Catechism of the Catholic Church

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Last Updated on January 11, 2022, by eNotes Editorial. Word Count: 1813

First published: Catechismus Catholicae Ecclesiae, 1566 (English translation, 1992)

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Authored by the Council of Trent (1545-1563)

Edition used: Catechism of the Catholic Church, second edition, edited by the Editorial Committee of the Special Commission of the Holy See for the catechism of the Catholic Church. New York: Doubleday, 2003

Genre(s): Nonfiction

Subgenre(s): Didactic treatise; guidebook; theology

Core issue(s): Catholics and Catholicism; guidance


The need for a catechism for the Roman Catholic Church became critical when Martin Luther in 1517 nailed his ninety-five theses to the door of the cathedral in Wittenberg. As the years passed, the hierarchy of the Church became aware of the need to clarify many items of faith, particularly in light of the scores of tracts and pamphlets that the reformers were writing and distributing. In 1545 the Council of Trent was called and began eighteen years of meetings. The purpose of the council was to find common ground with the reformers and to clarify those issues that marked the differences between Catholics and Protestants. Some of the issues discussed at that council were the role of Mary, the place of devotions and good works in salvation, the number and function of the sacraments, the angels, the primacy of place of Latin in church worship, the reserving of Scriptural interpretation to the clergy, and the primacy of the pope.

As the council progressed, it became apparent that there would be few changes to accommodate the Protestant reformers and that the tradition of the Church would be maintained. At the suggestion of Charles Borromeo, who had been working toward reforming the clergy, the council under the leadership of Pope Pius IV decided to publish a book of instruction in the faith, first to educate the clergy and through them the laity. Under the direction of the cardinals, the first edition of the Catechism of the Catholic Church was prepared in Italian and immediately translated into Latin.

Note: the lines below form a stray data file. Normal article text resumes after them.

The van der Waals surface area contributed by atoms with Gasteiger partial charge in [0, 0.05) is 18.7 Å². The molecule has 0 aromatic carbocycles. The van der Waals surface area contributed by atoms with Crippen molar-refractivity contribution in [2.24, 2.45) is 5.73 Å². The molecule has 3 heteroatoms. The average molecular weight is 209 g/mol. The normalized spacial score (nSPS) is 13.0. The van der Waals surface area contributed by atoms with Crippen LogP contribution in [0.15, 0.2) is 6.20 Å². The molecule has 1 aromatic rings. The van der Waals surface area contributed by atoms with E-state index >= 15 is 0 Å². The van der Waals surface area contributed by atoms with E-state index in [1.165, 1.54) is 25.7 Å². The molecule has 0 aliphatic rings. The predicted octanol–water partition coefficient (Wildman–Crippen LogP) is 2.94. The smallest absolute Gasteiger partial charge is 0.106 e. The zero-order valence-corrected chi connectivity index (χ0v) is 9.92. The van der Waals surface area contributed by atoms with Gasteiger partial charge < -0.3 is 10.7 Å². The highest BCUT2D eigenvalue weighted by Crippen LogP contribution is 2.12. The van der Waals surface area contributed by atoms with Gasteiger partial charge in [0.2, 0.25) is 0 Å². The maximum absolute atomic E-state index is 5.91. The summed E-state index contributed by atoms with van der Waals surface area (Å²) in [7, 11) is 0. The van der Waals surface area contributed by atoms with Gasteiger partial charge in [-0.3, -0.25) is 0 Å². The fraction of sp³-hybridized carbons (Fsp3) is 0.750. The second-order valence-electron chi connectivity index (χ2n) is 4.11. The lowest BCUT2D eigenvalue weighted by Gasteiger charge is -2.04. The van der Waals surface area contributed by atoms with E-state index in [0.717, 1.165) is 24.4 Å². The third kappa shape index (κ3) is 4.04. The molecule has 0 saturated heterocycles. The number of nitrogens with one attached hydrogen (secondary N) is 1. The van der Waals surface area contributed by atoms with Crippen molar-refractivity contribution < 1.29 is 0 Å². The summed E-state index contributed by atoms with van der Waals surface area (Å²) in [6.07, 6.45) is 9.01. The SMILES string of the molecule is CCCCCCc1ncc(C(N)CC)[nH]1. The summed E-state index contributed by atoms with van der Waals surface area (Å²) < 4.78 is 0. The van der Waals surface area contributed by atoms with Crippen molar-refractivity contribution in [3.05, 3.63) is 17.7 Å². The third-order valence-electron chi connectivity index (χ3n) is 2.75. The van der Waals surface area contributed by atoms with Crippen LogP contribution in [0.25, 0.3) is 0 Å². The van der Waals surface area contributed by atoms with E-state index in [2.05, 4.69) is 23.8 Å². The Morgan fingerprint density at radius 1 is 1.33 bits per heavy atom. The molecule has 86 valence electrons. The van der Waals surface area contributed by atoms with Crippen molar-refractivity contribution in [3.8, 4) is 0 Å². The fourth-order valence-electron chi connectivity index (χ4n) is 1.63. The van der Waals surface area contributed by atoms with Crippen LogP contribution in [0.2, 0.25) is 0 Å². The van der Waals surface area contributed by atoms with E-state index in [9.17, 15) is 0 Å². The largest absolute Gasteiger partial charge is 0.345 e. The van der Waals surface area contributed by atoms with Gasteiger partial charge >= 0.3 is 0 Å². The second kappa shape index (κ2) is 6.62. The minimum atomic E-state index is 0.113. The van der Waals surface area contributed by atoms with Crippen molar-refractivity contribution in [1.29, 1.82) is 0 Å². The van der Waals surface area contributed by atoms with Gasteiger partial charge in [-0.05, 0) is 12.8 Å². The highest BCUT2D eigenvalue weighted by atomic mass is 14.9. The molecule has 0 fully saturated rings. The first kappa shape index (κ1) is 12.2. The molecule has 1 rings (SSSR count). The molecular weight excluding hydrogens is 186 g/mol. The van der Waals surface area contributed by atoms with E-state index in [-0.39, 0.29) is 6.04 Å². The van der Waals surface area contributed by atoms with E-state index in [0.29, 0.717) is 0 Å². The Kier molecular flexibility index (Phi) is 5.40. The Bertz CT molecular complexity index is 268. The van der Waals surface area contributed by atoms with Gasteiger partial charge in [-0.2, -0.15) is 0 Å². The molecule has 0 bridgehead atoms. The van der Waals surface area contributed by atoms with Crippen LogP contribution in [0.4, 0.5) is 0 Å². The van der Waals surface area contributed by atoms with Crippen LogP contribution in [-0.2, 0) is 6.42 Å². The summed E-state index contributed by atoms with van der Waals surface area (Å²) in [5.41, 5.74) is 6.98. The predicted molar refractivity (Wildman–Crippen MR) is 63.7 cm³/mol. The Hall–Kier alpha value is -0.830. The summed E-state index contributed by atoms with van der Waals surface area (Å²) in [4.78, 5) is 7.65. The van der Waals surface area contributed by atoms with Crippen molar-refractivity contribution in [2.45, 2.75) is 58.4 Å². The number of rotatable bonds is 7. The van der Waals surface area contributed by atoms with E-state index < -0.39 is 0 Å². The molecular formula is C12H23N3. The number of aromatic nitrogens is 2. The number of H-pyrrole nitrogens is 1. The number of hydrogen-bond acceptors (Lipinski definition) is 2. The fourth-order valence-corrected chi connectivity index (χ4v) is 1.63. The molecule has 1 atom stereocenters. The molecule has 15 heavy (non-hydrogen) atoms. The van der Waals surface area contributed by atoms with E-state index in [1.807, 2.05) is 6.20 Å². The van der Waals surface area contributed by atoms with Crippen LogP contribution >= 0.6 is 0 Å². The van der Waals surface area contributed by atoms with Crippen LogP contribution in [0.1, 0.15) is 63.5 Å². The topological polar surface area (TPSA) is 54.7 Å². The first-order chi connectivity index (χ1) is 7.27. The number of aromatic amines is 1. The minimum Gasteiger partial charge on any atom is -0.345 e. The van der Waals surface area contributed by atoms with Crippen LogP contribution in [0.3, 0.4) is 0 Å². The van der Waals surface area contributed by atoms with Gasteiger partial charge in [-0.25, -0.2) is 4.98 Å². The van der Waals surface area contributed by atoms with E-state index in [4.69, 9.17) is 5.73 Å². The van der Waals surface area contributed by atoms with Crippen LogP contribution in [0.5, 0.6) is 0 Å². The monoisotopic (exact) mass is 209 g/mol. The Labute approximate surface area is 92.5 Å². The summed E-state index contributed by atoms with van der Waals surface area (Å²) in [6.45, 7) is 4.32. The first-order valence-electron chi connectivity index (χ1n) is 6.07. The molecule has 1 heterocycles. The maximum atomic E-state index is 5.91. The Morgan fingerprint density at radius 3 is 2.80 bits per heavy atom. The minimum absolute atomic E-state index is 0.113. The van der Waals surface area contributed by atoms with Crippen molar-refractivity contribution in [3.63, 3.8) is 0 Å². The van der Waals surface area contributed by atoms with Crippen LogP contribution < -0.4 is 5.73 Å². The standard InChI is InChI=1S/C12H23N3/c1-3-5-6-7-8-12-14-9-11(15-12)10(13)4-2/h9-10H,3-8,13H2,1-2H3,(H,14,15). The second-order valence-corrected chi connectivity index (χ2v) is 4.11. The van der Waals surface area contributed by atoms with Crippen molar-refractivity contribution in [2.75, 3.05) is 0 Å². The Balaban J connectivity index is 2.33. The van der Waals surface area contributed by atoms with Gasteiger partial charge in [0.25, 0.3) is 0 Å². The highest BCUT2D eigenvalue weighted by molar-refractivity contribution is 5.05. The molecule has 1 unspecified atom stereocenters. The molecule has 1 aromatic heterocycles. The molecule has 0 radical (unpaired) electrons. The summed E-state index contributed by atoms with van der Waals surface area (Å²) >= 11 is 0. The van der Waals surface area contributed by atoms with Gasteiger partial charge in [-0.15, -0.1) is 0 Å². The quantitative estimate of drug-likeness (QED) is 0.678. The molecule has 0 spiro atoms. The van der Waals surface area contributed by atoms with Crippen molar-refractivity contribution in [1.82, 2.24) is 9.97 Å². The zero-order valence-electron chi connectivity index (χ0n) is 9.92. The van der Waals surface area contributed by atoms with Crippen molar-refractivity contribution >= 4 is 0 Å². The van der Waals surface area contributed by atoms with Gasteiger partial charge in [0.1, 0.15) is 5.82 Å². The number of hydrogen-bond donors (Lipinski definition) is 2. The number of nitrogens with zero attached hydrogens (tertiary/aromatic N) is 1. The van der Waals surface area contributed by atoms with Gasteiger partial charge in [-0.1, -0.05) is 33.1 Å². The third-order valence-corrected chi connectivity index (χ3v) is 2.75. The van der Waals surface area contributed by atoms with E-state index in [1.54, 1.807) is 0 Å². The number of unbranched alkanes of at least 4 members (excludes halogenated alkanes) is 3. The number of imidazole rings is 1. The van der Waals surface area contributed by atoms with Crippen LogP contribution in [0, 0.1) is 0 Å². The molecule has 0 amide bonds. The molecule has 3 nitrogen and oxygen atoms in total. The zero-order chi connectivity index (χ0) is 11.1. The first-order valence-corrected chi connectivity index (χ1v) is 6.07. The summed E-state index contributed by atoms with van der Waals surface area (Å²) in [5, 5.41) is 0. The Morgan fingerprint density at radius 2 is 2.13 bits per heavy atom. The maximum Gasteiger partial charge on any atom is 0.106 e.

Published in 1566 during the papacy of Pius V, the Catechism of the Catholic Church became the staple of instruction in the Catholic faith. At first it was intended primarily for parish priests, but then, through them, it was to provide a fixed and stable format for the Mass and the distribution of the sacraments. Moreover, unlike many church documents, the Catechism of the Catholic Church was translated into the vernacular of each country. There was also an edition to be used by parish priests as sermon material, since it was divided into sections conforming to the church year.

The Catechism of the Catholic Church was divided into four parts explaining the creed, the sacraments, the commandments, and prayers, especially the Lord’s Prayer. The documents of the Council of Trent, together with the Catechism of the Catholic Church, gave the church material with which to wage the Counter-Reformation for the next two centuries. In addition, it provided the members of the church with a clarity and certainty about their beliefs and practices that stood for four hundred years.

Translations and editions of the Catechism of the Catholic Church appeared in various countries in the subsequent centuries. Most American Catholics, especially those educated in Catholic schools, would be familiar with the catechism published in Baltimore in 1885 and used extensively from then until the 1960’s. A Catechism of Christian Doctrine, Prepared and Enjoined by Order of the Third Council of Baltimore (1885) was in a convenient question-and-answer format that made it easy, especially for children or for those studying the faith, to find the answers to their questions.